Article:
Why Students Need Adventures Like an Overnight Camp

10:14 AM

I just got back from being at Camp Pepin with 110 5th graders for 3 days and 2 nights.  Students look forward to this trip all year; we build it up starting in September!  We go in May, all 5th graders in the district have the opportunity to go.  The camp sets up early, just for our schools, and hope that some of our students come back in the summer for another round!

While there, I am always awed by the students when they are taken out of their natural habitat, because they flourish.  They play with each other--cliques are dissolved.  They get out of their comfort zone--climbing a ladder and zip-lining!  We put them into groups for cabins and classes with peers from the other 5th grade homerooms they might not have had a lot of interaction with so far this school year.  They perform skits in front of each other by the campfire (5th grade humor is something I am sill trying to understand...)

We had a few homesick students, but no one actually had to call parents and go home--they survived!  For many of them, this is the first time they have been away from their parents for an extended amount of time, especially overnight.

Within all of this, students also learn some life skills.  

Meal Time:
We eat "family style," which seems to actually be a dying trend in households.  They have to stack the dishes at the end of the meal, clean-up the garbage and sort out the food waste.  The first meal, this was a DISASTER!  I swear, some students have never had to clean-up after themselves before.  They had to learn how to work together and organize the dishes so they fit in their bus tub.  Additionally, the tables are round, so they have to talk to each other and ask for items to be passed around.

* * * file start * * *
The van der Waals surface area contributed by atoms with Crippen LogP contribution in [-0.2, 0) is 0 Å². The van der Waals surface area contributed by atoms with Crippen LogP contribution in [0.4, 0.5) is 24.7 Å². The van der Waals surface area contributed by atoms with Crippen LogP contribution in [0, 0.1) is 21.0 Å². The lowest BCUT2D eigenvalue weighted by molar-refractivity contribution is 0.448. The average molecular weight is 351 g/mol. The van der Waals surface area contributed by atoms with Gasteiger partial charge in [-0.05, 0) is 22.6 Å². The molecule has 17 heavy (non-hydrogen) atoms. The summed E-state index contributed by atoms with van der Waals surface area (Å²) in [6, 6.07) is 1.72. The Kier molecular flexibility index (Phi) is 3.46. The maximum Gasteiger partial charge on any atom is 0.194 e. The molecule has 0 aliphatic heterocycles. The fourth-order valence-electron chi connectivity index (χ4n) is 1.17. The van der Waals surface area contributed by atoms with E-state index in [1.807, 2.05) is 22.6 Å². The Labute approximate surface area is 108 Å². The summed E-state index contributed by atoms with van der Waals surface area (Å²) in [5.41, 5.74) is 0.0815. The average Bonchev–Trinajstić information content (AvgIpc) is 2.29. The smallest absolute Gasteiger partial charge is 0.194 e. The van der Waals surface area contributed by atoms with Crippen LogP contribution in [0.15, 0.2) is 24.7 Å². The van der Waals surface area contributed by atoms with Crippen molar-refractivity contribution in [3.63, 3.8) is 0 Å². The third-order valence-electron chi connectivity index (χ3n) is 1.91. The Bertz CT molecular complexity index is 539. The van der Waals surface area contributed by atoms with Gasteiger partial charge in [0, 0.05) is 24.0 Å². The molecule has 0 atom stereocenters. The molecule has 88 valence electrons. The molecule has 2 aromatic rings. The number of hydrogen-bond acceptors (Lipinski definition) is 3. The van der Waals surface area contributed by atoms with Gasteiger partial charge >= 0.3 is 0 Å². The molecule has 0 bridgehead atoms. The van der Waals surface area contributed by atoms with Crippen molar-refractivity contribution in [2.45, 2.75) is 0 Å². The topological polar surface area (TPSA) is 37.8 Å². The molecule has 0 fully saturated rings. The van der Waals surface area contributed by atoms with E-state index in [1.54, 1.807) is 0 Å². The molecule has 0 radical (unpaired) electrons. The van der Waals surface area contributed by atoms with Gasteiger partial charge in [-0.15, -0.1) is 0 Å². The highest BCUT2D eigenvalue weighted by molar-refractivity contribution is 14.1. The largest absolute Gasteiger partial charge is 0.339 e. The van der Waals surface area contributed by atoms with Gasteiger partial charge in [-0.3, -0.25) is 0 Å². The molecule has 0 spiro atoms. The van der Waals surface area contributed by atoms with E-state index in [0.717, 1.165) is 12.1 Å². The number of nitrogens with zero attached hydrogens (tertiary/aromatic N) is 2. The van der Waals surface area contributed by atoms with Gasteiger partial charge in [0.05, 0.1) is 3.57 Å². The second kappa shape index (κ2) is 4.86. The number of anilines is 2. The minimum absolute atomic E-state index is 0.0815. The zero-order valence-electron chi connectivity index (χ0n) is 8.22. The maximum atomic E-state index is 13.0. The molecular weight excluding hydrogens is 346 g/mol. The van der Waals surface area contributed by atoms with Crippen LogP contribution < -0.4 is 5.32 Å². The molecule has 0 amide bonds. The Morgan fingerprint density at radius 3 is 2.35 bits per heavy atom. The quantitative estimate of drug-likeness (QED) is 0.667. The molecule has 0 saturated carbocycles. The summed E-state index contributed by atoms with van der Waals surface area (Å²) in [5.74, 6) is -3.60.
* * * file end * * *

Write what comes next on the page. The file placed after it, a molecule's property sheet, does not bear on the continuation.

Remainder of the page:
Recreation Time:
There are so many different activities going on, the only option students don't have is to sit in their cabins.  Students are forced to be active and get fresh air!  The kids need to learn how to get themselves involved in an activity; how to join into a game.  If something is not started, say basketball, they have to figure out how to get the game going. Students have to pick-up the equipment after themselves and be responsible for what they take out of the shed.

Cabins and their "stuff":
Sharing space is hard, and can be even harder when you don't know everyone or aren't comfortable with them.  Students have to keep track of their things and stay organized to make for easy pack-up.  We make all students take a shower each night we are at camp; some students are clueless as to why, but when I explain how "ripe" they smell after a day of outdoor activities and running through the woods, they seem to understand a bit better...  

These vary year to year, but there are a few staple skills students need to make the most of these-teamwork, patience, active listening, etc.  The biggest one is teamwork and encouraging classmates to complete the task (zip-lining, rock climbing, etc.)  When you are at the top of a tree stand and hear everyone chanting your name, you get the boost of confidence and courage you need to walk-off and trust your harness!

I could go on and on....as I am sure my students are doing right now at home, talking mom and dad's ear off!  Going to Camp is a highlight of 5th grade and something our students NEED to experience.  I know not every school or district is as fortunate as ours is to have this set-up, but I encourage upper elementary teachers to look into building a partnership with an overnight camp nearby, Camp Pepin is part of the YMCA system, and see if you can start an adventure with your own students!

by Sara from Draz's Class

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